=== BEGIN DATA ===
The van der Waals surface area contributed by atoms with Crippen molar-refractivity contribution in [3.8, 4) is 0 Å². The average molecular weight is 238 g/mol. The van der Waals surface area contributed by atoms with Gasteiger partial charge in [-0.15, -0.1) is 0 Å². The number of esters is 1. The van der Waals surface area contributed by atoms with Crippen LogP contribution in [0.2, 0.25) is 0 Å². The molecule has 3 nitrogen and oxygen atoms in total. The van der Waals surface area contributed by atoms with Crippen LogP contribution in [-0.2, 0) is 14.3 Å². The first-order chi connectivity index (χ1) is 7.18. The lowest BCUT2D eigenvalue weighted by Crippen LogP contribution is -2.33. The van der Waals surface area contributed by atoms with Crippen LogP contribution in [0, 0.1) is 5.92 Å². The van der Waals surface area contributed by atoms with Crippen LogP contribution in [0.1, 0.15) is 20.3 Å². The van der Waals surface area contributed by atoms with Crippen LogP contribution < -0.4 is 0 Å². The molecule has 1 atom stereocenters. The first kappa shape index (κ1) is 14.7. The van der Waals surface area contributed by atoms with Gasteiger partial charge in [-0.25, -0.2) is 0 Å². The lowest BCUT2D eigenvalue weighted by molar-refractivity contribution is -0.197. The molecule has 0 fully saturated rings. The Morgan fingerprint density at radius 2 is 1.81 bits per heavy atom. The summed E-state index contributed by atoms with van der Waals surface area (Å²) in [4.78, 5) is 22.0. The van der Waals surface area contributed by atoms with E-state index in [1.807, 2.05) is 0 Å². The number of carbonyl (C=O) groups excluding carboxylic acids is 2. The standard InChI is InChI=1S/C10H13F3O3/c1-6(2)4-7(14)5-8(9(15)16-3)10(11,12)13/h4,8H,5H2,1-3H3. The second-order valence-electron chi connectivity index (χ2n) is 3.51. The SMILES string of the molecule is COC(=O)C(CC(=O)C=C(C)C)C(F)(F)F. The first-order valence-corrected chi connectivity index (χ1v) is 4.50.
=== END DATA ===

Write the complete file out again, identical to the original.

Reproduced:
The van der Waals surface area contributed by atoms with Crippen molar-refractivity contribution in [3.8, 4) is 0 Å². The average molecular weight is 238 g/mol. The van der Waals surface area contributed by atoms with Gasteiger partial charge in [-0.15, -0.1) is 0 Å². The number of esters is 1. The van der Waals surface area contributed by atoms with Crippen LogP contribution in [0.2, 0.25) is 0 Å². The molecule has 3 nitrogen and oxygen atoms in total. The van der Waals surface area contributed by atoms with Crippen LogP contribution in [-0.2, 0) is 14.3 Å². The first-order chi connectivity index (χ1) is 7.18. The lowest BCUT2D eigenvalue weighted by Crippen LogP contribution is -2.33. The van der Waals surface area contributed by atoms with Crippen LogP contribution in [0, 0.1) is 5.92 Å². The van der Waals surface area contributed by atoms with Crippen LogP contribution in [0.1, 0.15) is 20.3 Å². The van der Waals surface area contributed by atoms with Crippen LogP contribution < -0.4 is 0 Å². The molecule has 1 atom stereocenters. The first kappa shape index (κ1) is 14.7. The van der Waals surface area contributed by atoms with Gasteiger partial charge in [-0.25, -0.2) is 0 Å². The lowest BCUT2D eigenvalue weighted by molar-refractivity contribution is -0.197. The molecule has 0 fully saturated rings. The Morgan fingerprint density at radius 2 is 1.81 bits per heavy atom. The summed E-state index contributed by atoms with van der Waals surface area (Å²) in [4.78, 5) is 22.0. The van der Waals surface area contributed by atoms with E-state index in [1.807, 2.05) is 0 Å². The number of carbonyl (C=O) groups excluding carboxylic acids is 2. The standard InChI is InChI=1S/C10H13F3O3/c1-6(2)4-7(14)5-8(9(15)16-3)10(11,12)13/h4,8H,5H2,1-3H3. The second-order valence-electron chi connectivity index (χ2n) is 3.51. The SMILES string of the molecule is COC(=O)C(CC(=O)C=C(C)C)C(F)(F)F. The first-order valence-corrected chi connectivity index (χ1v) is 4.50.